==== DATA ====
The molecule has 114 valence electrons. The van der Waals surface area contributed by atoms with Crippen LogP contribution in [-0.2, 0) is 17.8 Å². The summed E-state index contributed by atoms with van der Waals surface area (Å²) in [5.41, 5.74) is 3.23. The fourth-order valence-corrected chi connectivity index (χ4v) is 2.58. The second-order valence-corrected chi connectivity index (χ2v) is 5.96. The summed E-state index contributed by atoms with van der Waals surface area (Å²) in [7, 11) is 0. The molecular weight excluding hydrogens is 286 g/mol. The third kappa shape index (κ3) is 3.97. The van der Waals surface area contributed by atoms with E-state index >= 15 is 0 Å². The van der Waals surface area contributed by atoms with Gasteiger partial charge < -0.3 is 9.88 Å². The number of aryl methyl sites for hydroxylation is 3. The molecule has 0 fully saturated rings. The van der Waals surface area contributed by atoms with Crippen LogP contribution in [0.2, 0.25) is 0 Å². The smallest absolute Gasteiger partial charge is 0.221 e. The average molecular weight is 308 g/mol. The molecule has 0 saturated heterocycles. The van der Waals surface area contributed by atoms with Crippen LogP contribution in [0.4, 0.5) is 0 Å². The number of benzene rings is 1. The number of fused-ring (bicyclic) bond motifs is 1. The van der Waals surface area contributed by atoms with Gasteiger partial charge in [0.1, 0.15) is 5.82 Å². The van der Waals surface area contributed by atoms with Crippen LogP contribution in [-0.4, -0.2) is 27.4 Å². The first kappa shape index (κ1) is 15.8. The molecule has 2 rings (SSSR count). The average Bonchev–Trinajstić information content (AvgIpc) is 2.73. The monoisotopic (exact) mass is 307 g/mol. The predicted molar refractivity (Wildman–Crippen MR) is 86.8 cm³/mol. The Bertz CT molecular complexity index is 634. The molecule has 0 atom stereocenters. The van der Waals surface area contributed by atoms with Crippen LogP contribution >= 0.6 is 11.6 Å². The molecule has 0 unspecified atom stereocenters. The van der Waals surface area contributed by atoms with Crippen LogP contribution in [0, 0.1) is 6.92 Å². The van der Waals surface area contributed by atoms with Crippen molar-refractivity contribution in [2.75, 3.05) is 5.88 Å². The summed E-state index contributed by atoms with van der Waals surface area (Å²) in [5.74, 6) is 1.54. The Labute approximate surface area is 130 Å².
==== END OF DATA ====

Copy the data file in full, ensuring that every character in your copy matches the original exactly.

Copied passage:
The molecule has 114 valence electrons. The van der Waals surface area contributed by atoms with Crippen LogP contribution in [-0.2, 0) is 17.8 Å². The summed E-state index contributed by atoms with van der Waals surface area (Å²) in [5.41, 5.74) is 3.23. The fourth-order valence-corrected chi connectivity index (χ4v) is 2.58. The second-order valence-corrected chi connectivity index (χ2v) is 5.96. The summed E-state index contributed by atoms with van der Waals surface area (Å²) in [7, 11) is 0. The molecular weight excluding hydrogens is 286 g/mol. The third kappa shape index (κ3) is 3.97. The van der Waals surface area contributed by atoms with E-state index >= 15 is 0 Å². The van der Waals surface area contributed by atoms with Gasteiger partial charge < -0.3 is 9.88 Å². The number of aryl methyl sites for hydroxylation is 3. The molecule has 0 fully saturated rings. The van der Waals surface area contributed by atoms with Crippen LogP contribution in [0.2, 0.25) is 0 Å². The smallest absolute Gasteiger partial charge is 0.221 e. The average molecular weight is 308 g/mol. The molecule has 0 saturated heterocycles. The van der Waals surface area contributed by atoms with Crippen LogP contribution in [0.4, 0.5) is 0 Å². The number of benzene rings is 1. The number of fused-ring (bicyclic) bond motifs is 1. The van der Waals surface area contributed by atoms with Gasteiger partial charge in [0.1, 0.15) is 5.82 Å². The van der Waals surface area contributed by atoms with Crippen LogP contribution in [-0.4, -0.2) is 27.4 Å². The first kappa shape index (κ1) is 15.8. The molecule has 2 rings (SSSR count). The average Bonchev–Trinajstić information content (AvgIpc) is 2.73. The monoisotopic (exact) mass is 307 g/mol. The predicted molar refractivity (Wildman–Crippen MR) is 86.8 cm³/mol. The Bertz CT molecular complexity index is 634. The molecule has 0 atom stereocenters. The van der Waals surface area contributed by atoms with Crippen LogP contribution >= 0.6 is 11.6 Å². The molecule has 0 unspecified atom stereocenters. The van der Waals surface area contributed by atoms with Crippen LogP contribution in [0, 0.1) is 6.92 Å². The van der Waals surface area contributed by atoms with Crippen molar-refractivity contribution in [2.75, 3.05) is 5.88 Å². The summed E-state index contributed by atoms with van der Waals surface area (Å²) in [5.74, 6) is 1.54. The Labute approximate surface area is 130 Å².